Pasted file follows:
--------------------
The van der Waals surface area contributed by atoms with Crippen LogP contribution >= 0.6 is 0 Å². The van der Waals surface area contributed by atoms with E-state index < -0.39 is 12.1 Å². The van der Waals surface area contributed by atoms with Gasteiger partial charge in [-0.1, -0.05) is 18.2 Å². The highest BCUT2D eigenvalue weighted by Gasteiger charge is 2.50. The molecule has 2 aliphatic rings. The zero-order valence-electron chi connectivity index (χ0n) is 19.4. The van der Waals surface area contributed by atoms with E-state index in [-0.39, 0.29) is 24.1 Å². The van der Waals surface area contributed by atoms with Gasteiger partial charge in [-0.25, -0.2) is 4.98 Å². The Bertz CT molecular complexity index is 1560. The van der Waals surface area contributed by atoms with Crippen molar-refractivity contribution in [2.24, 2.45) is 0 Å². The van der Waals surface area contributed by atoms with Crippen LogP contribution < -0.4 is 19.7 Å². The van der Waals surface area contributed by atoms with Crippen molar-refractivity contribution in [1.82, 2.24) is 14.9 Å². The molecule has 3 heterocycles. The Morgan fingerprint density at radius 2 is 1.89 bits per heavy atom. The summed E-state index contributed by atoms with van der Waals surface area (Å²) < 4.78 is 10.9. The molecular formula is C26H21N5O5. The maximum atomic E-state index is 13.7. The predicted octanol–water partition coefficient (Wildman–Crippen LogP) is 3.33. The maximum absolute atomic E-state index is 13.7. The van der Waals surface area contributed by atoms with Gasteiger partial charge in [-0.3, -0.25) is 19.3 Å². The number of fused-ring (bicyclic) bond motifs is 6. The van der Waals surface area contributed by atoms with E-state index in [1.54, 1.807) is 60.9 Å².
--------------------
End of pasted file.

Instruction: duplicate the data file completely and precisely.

The van der Waals surface area contributed by atoms with Crippen LogP contribution >= 0.6 is 0 Å². The van der Waals surface area contributed by atoms with E-state index < -0.39 is 12.1 Å². The van der Waals surface area contributed by atoms with Gasteiger partial charge in [-0.1, -0.05) is 18.2 Å². The highest BCUT2D eigenvalue weighted by Gasteiger charge is 2.50. The molecule has 2 aliphatic rings. The zero-order valence-electron chi connectivity index (χ0n) is 19.4. The van der Waals surface area contributed by atoms with E-state index in [-0.39, 0.29) is 24.1 Å². The van der Waals surface area contributed by atoms with Gasteiger partial charge in [-0.25, -0.2) is 4.98 Å². The Bertz CT molecular complexity index is 1560. The van der Waals surface area contributed by atoms with Crippen molar-refractivity contribution in [2.24, 2.45) is 0 Å². The van der Waals surface area contributed by atoms with Crippen LogP contribution < -0.4 is 19.7 Å². The van der Waals surface area contributed by atoms with Crippen molar-refractivity contribution in [1.82, 2.24) is 14.9 Å². The molecule has 3 heterocycles. The Morgan fingerprint density at radius 2 is 1.89 bits per heavy atom. The summed E-state index contributed by atoms with van der Waals surface area (Å²) < 4.78 is 10.9. The molecular formula is C26H21N5O5. The maximum atomic E-state index is 13.7. The predicted octanol–water partition coefficient (Wildman–Crippen LogP) is 3.33. The maximum absolute atomic E-state index is 13.7. The van der Waals surface area contributed by atoms with Gasteiger partial charge in [-0.3, -0.25) is 19.3 Å². The number of fused-ring (bicyclic) bond motifs is 6. The van der Waals surface area contributed by atoms with E-state index in [1.54, 1.807) is 60.9 Å².